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1. Biology Having a similar structure or appearance but being of different ancestry.
2. Related by an isomorphism.


(ˌaɪsəʊˈmɔːfɪk) or


(Biochemistry) exhibiting isomorphism


(ˌaɪ səˈmɔr fɪk)

1. Biol. having the same form or appearance.
3. Math. pertaining to two sets related by an isomorphism.
ThesaurusAntonymsRelated WordsSynonymsLegend:
Adj.1.isomorphic - having similar appearance but genetically different
biological science, biology - the science that studies living organisms


[ˌaɪsəʊˈmɔːfɪk] ADJisomorfo


adj (form)isomorph


[ˌaɪsəʊˈmɔːfɪk] isomorphous [ˌaɪsəʊˈmɔːfəs] adjisomorfo/a
References in periodicals archive ?
Hence, each EC isomorphic to [E.sub.p,b] will generate a distinct S-box.
Moreover, they proved that the spaces [F.sup.2.sub.(n)](C) are isomorphic and isometric to [L.sub.2](R) [R] [cross product] [H.sub.n-1], where [H.sub.n-1] is the one-dimensional space generated by Hermite function of order n - 1.
They prove that every subgroup of the multiplicative semigroup of n x n finite tropical matrices is isomorphic to a direct product of the form R x [SIGMA] for some [SIGMA] [less than or equal to] [S.sub.n].
Are there any corresponding policies or measures that Chinese governments can take to allow isomorphic diffusion progress?
If for each group H such that the monoids End(G) and End(H) are isomorphic implies an isomorphism between G and H, we say that the group G is determined by its endomorphism monoid in the class of all groups.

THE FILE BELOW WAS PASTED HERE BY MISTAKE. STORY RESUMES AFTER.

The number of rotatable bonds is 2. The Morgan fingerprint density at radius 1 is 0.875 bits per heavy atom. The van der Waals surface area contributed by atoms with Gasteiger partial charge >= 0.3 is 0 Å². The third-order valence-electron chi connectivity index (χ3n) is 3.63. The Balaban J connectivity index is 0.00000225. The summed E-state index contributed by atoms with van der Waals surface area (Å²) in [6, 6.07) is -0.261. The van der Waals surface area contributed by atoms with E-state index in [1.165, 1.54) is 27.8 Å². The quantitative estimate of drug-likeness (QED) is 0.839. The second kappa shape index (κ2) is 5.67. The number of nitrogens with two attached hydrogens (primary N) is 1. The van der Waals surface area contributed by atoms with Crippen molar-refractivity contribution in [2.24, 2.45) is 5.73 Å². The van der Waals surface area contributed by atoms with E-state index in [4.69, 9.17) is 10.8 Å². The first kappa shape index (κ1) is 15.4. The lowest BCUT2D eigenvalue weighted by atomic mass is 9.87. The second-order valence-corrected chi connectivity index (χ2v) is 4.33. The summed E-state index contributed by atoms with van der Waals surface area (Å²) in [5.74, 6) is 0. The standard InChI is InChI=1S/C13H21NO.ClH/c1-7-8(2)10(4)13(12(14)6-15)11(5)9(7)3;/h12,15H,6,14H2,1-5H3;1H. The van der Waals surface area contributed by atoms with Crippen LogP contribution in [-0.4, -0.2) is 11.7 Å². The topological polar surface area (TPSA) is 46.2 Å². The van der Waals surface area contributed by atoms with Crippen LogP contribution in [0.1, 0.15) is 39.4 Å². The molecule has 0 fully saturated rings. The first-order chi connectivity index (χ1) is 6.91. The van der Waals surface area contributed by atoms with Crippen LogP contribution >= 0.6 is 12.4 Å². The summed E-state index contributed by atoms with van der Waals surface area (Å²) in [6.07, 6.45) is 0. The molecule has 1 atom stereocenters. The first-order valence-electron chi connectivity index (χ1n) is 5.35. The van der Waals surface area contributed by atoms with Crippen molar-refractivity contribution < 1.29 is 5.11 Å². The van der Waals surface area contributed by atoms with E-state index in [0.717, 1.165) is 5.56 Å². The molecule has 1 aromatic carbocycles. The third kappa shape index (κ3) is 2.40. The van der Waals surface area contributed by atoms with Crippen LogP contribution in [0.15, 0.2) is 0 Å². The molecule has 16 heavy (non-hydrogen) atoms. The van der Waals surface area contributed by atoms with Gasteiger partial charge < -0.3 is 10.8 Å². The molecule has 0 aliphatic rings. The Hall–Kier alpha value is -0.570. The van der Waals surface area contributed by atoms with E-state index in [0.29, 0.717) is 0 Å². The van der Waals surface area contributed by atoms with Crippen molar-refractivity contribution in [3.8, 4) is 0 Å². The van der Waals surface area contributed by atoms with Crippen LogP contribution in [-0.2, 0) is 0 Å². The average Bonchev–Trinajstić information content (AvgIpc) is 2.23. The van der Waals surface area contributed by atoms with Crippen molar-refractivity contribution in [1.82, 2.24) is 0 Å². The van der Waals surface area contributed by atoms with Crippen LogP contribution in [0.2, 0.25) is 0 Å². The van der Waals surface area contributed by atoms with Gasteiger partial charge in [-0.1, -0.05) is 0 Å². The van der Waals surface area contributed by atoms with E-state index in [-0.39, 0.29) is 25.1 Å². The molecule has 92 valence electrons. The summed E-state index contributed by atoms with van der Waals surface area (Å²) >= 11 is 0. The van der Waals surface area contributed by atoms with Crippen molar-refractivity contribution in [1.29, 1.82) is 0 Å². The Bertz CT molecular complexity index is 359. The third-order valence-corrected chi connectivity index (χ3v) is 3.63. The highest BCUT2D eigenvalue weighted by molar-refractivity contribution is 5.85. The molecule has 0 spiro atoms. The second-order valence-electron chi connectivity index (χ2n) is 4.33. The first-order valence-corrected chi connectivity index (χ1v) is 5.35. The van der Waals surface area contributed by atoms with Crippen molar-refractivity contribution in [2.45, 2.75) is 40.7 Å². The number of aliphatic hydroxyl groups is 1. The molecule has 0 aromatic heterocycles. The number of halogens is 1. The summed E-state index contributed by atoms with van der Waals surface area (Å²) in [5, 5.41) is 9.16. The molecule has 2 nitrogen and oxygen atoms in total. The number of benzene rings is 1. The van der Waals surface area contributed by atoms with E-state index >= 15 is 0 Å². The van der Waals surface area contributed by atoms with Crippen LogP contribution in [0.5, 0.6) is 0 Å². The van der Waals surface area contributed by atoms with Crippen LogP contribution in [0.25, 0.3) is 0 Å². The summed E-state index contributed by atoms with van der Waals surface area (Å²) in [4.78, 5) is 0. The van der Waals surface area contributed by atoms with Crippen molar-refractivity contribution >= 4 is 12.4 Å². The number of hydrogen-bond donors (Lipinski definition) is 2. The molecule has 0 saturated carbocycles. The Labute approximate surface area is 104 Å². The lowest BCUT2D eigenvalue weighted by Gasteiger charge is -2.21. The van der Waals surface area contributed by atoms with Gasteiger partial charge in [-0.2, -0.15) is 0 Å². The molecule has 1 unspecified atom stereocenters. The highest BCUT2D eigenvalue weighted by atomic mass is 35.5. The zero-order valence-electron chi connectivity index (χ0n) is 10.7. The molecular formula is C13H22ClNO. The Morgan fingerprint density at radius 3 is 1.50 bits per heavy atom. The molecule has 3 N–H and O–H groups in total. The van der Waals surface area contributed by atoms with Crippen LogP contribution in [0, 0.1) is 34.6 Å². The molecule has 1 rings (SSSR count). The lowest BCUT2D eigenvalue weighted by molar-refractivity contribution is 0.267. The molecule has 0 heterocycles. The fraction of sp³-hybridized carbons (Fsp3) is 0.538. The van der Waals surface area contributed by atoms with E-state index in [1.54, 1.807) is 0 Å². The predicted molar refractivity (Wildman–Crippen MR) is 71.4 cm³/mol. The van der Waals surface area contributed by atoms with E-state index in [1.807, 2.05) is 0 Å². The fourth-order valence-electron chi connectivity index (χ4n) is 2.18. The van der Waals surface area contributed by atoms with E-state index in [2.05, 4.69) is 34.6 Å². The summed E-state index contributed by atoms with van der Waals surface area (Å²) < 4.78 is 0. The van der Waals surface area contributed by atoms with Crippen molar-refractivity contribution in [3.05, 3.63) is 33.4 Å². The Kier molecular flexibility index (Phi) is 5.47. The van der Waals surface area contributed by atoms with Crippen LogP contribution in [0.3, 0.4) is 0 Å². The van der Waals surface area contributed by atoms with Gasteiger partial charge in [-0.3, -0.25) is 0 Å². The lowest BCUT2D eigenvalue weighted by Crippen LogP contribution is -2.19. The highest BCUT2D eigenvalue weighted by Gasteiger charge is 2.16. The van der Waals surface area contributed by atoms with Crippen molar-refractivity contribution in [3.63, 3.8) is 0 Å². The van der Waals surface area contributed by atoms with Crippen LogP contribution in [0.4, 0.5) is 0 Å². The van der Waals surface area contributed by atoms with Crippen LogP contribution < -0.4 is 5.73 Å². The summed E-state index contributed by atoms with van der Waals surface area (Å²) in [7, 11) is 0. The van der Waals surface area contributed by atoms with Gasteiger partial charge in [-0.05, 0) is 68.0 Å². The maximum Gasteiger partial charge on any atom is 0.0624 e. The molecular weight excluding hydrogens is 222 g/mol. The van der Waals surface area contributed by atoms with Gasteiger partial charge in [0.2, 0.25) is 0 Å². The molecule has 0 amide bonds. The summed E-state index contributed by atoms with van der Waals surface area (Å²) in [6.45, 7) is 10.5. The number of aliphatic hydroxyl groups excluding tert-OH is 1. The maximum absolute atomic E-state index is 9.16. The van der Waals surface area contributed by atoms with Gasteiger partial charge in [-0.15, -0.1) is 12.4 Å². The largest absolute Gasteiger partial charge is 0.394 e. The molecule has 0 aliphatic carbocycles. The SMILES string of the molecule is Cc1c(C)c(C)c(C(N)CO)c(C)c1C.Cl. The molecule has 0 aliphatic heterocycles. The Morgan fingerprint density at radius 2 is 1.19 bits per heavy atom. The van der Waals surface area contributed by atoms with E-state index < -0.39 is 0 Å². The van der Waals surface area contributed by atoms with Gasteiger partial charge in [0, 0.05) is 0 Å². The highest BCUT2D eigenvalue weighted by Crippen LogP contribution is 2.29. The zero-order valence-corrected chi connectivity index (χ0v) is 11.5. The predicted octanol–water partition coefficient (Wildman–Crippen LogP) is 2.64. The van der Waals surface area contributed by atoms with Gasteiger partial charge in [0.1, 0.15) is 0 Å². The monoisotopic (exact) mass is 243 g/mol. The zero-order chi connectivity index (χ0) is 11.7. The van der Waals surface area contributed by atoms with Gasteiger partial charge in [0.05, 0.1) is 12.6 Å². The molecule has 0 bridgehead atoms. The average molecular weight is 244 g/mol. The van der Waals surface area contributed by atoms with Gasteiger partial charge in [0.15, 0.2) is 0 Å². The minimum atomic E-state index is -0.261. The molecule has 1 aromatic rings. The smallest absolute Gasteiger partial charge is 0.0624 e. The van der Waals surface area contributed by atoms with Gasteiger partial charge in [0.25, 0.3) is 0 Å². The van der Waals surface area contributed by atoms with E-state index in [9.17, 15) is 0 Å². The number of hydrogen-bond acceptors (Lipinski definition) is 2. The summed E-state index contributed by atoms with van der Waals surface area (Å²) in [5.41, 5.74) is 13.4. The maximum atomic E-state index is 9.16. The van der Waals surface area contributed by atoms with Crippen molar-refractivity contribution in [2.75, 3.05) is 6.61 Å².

By being in three fields at the same time, the strategies of these firms are said not to be limited any one of them, enabling them to largely ignore the isomorphic pressures of their host environments.
The authors showed that G[u.sub., n] was the disjoint union of isomorphic copies of their special subgraph [F.sub.u, n], the generalized Farey graph, coming from the use of the subgroup [[GAMMA].sub.0] (n) of [GAMMA].
If an m-polar fuzzy graph [G.sub.1] is coweak isomorphic to [G.sub.2] and if [G.sub.1] is regular then [G.sub.2] is also regular.
Two signed graphs [S.sub.1] and [S.sub.2] are cycle isomorphic if there exists an isomorphism f : [greater than or equal to]1 [right arrow] [[SIGMA].sub.2], where [[SIGMA].sub.1] and [[SIGMA].sub.2] are underlying graph of [S.sub.1] and [S.sub.2], respectively, such that the sign of every cycle [SIGMA] in [S.sub.1] equals the sign of f(Z) in [S.sub.2].
(d) If [absolute value of G] = 3, then G is isomorphic to [K.sub.3]; if [absolute value of G] = 4, then G is isomorphic to [K.sub.4]; if [absolute value of G] = 5, then G is isomorphic to [K.sub.5]-e, where [member of] is any edge of [K.sub.5].
Then G is isomorphic to [mathematical expression not reproducible] or [mathematical expression not reproducible], where [mathematical expression not reproducible] denotes the union of k > 0 disjoint cycles [mathematical expression not reproducible] of length [k.sub.i].
If p [not equal to] 0, then [H.sub.n] (p, q) is isomorphic to the Drinfeld double D([A.sub.n] ([q.sup.-1])) of the Taft algebra [A.sub.n] ([q.sup.-1] ).